AT&T and Filip Technologies Connect Parents and Kids
Wearable smart locator and voice watch for kids available to AT&T Customers for $199.99
Dallas, Texas, November 19, 2013
Now kids can be free to explore, discover, and play, while easily staying in touch with mom and dad. AT&T* and Filip Technologies today announced that FiLIP, a smart locator and voice watch for kids that keeps parents and kids in touch at the push of a button, will be available online and in its flagship Michigan Avenue retail location. Starting November 22, AT&T customers can purchase FiLIP for $199.99.
For a look at the inside story on FiLIP, check out this video.
Designed for children ages 5 through 11, FiLIP combines GPS, Wi-Fi, and AT&T’s wireless network into a colorful watch that can be worn to school, the playground, and everywhere in between. For just $10 per month as part of an AT&T Mobile Share or standalone plan, parents have unlimited two-way voice calling so that they can talk or direct message with their children at any time.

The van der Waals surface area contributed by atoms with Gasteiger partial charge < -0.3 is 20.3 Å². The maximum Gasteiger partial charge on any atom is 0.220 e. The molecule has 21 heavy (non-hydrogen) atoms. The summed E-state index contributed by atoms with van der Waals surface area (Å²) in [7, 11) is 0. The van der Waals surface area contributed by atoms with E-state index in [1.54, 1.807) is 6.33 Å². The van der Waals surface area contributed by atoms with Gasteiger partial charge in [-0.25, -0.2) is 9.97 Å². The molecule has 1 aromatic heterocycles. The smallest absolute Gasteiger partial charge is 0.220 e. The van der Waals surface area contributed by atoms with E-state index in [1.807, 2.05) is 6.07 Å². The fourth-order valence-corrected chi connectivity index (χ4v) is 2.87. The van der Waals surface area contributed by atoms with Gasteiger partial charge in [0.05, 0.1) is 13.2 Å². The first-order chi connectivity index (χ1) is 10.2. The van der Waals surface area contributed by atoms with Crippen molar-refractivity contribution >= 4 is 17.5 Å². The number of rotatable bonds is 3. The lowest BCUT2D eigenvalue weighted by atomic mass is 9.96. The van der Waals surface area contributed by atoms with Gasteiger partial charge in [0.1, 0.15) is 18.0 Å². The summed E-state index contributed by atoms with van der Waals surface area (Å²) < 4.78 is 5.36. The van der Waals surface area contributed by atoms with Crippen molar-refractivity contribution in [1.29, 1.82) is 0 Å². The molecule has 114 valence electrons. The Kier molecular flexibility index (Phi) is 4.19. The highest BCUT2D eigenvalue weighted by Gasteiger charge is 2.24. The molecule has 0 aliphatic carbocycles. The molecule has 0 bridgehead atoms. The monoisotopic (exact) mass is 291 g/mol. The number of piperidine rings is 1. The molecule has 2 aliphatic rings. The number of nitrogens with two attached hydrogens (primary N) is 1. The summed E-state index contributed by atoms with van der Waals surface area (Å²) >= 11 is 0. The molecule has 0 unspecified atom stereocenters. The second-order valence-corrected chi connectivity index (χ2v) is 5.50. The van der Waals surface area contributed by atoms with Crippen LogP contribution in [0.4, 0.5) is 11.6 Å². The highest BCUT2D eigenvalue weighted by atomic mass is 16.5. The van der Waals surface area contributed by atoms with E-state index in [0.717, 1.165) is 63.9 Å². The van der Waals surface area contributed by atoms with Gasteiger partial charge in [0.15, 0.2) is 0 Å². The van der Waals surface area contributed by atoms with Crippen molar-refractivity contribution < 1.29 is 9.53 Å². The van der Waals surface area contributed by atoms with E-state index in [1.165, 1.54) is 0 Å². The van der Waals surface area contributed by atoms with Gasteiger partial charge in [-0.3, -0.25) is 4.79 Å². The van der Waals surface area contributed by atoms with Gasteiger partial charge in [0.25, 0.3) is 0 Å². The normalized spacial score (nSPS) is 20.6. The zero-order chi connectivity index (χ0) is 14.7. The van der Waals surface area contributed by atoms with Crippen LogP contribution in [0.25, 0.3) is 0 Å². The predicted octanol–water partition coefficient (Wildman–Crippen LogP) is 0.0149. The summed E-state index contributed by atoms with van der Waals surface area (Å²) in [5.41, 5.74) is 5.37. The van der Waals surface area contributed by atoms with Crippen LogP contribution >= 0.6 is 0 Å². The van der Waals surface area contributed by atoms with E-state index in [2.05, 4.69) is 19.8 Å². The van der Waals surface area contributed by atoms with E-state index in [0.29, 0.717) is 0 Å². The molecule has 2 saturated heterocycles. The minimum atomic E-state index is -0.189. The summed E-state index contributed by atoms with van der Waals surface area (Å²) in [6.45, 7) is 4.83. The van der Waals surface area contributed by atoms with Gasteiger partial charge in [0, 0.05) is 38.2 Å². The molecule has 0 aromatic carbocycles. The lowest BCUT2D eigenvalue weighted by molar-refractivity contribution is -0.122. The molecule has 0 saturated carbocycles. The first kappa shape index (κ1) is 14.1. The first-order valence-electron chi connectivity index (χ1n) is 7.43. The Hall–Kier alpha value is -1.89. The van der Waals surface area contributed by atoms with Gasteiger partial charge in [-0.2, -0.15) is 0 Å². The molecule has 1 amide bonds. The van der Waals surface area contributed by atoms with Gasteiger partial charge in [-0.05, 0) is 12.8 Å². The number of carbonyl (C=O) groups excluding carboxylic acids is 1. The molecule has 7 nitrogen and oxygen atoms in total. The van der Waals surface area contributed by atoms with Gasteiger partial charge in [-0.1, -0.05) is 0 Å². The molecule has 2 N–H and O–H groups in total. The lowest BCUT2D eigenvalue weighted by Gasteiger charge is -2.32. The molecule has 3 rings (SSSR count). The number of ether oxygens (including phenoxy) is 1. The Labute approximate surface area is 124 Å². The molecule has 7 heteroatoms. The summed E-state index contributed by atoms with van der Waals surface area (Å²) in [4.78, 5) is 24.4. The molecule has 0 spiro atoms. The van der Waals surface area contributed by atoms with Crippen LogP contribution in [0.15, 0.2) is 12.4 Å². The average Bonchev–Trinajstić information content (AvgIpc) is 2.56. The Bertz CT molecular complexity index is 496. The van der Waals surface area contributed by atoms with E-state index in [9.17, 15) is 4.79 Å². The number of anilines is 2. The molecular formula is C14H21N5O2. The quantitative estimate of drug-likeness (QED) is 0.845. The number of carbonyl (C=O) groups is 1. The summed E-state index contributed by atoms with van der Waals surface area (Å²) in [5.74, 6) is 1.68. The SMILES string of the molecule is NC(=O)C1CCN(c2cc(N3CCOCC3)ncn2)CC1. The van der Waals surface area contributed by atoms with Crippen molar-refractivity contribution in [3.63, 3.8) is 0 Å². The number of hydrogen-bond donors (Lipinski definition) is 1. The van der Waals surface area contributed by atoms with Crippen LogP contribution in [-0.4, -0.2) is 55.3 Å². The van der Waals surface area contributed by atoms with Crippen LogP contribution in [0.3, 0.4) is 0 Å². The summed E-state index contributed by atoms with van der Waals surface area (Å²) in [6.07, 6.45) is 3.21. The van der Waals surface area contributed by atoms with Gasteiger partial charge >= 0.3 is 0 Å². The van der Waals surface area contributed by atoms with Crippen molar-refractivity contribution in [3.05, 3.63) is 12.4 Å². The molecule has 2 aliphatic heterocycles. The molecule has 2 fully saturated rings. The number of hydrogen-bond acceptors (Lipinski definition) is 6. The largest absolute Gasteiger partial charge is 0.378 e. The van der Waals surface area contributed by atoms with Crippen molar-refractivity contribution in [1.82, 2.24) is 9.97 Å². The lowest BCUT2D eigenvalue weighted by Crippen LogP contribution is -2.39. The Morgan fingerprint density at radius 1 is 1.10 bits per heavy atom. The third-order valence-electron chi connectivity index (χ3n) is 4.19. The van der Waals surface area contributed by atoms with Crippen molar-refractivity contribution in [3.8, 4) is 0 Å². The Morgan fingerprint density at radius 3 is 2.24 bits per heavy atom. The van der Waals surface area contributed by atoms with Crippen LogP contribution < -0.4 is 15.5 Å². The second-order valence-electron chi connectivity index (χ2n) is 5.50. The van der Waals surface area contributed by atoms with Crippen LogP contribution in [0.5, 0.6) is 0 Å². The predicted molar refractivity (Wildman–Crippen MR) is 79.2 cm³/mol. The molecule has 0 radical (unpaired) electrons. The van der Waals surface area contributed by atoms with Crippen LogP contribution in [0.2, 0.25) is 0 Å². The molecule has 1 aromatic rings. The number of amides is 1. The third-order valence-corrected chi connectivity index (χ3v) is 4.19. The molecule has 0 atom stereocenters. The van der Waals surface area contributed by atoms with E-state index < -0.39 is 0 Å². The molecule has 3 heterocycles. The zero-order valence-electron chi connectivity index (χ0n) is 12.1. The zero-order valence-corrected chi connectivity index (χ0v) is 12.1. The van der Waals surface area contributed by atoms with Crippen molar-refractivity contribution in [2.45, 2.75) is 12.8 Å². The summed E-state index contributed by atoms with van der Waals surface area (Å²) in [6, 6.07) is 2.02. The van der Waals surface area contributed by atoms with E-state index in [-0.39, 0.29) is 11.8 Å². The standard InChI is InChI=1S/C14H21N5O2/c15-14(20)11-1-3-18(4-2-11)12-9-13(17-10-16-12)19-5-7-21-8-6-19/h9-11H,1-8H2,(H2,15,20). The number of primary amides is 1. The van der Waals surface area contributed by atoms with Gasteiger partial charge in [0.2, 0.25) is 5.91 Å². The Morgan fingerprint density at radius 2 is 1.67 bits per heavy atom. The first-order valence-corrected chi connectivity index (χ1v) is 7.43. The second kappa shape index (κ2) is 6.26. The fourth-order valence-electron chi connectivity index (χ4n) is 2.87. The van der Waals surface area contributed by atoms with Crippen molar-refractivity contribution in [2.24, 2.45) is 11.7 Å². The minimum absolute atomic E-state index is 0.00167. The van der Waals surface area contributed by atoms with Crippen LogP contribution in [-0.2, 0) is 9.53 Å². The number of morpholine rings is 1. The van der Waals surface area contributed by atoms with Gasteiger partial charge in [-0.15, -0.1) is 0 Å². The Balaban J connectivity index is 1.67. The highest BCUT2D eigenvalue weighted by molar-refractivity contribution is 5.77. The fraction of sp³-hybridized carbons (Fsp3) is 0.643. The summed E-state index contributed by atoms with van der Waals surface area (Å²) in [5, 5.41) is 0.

Parents can program up to five trusted contacts with whom the child can communicate. FiLIP also allows parents to set SafeZones, triggering a notification if the child enters or leaves a designated area, and features an intelligent emergency procedure to locate the child and put them in touch with family if needed.
“FiLIP is an innovative approach to solving an issue that parents have always faced,” said Chris Penrose, senior vice president, Emerging Devices, AT&T Mobility. “How do you stay in touch with your child, while still allowing them to be free to be a kid? FiLIP is convenient for parents and practical for children.”
“The way that families communicate is about to change,” said Jonathan Peachey, CEO of Filip Technologies. “Modern parents are used to being connected but have few options when it comes to those they care about the most – their young children. Starting this Friday, parents across the country will be able to use FiLIP to stay in direct contact with their kids, either by making a phone call straight to their wrist or by simply seeing where they are on a map.”